- The Washington Times - Thursday, March 7, 2002

JERUSALEM Sixty thousand additional gun permits are to be distributed to Israeli civilians as authorities loosen licensing restrictions to help fight a growing wave of terrorism.

Armed civilians have played a significant role in bringing down terrorists during the Palestinian uprising, most recently during an attack this week by a Palestinian gunman at a Tel Aviv restaurant where a wedding party was under way.

A 46-year-old civilian packing a pistol fatally shot the terrorist at close range after three persons had been killed and he had been wounded. When a radio reporter asked the man whether he was a member of the security forces, he said he was a shoe salesman.

Police and Interior Ministry officials decided this week to make 60,000 more gun permits available to civilians, particularly reserve army officers and veterans of combat units. Guns also are being issued to firemen and municipal inspectors while they are on duty.

Most Israelis are army veterans and are familiar with firearms. Already, 265,000 guns are in civilian hands, particularly in border areas and the occupied territories. With terror now striking the Israeli heartland almost daily, officials decided to make more guns available there as well.

Police Inspector-General Shlomo Aharonisky cited a danger that some people would be too quick to use the weapons.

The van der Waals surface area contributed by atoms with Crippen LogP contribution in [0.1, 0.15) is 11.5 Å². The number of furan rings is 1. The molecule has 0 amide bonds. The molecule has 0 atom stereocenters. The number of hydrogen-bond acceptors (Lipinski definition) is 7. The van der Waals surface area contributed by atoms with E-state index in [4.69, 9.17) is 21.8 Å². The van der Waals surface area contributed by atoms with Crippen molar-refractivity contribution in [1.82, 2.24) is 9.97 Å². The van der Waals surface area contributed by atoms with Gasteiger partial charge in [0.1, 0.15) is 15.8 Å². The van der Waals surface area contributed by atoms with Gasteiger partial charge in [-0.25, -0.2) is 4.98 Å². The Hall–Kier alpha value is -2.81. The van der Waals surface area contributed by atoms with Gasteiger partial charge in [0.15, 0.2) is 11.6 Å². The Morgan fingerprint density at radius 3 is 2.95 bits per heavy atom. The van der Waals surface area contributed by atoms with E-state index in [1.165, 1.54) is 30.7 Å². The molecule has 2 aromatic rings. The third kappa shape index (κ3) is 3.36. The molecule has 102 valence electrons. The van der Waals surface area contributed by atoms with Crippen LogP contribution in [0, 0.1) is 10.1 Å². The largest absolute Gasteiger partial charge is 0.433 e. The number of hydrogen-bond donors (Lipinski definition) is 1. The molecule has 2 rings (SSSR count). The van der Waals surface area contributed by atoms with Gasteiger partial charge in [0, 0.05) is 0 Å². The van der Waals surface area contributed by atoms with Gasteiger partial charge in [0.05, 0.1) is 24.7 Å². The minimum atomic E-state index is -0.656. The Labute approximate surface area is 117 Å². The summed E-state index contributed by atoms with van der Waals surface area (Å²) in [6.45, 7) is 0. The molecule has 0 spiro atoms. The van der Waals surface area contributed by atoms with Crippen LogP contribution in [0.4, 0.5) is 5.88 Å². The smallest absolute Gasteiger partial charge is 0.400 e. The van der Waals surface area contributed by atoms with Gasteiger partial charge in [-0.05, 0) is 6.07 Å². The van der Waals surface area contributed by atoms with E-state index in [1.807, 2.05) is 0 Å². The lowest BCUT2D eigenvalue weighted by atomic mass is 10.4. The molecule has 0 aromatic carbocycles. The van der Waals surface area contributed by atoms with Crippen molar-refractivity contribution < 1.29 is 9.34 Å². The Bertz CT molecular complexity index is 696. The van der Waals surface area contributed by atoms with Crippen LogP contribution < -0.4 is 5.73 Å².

"But," he said, "there's no question that weapons in the hands of the public have prevented acts of terror or stopped them while they were in progress. Chance passers-by have killed terrorists in the midst of gun attacks."

New bylaws obliging large businesses to post armed guards outside their premises are soon to go into effect.

The laws will apply to any business with more than 5,000 square feet of floor space as well as hotels, cinemas and other locations that draw large crowds. Police patrols are being stepped up around schools, including kindergartens.

Adi Eldar, mayor of the city of Karmiel in Galilee, has asked all city officials to carry weapons during working hours. Mr. Eldar, head of the Union of Local Authorities, has called on all mayors in the country to do likewise.

One-third of the nation's 6,000 bus drivers also carry personal weapons to work.

Despite the uneasiness caused by the terror attacks, the public is not panicked. The dominant sentiment appears to be a desire to strike back at the Palestinians.

That mood was captured in an article published yesterday in the newspaper Yediot Ahronot under the headline, "What to do [when facing] an armed terrorist."

In the article, a retired police officer said civilians firing at armed terrorists might hit other civilians but argued that the risk had to be accepted.

Another retired police officer assured a radio interviewer that an easing of licensing restrictions would not put weapons in the hands of criminals. "Every criminal who wants a weapon already has one," he said.


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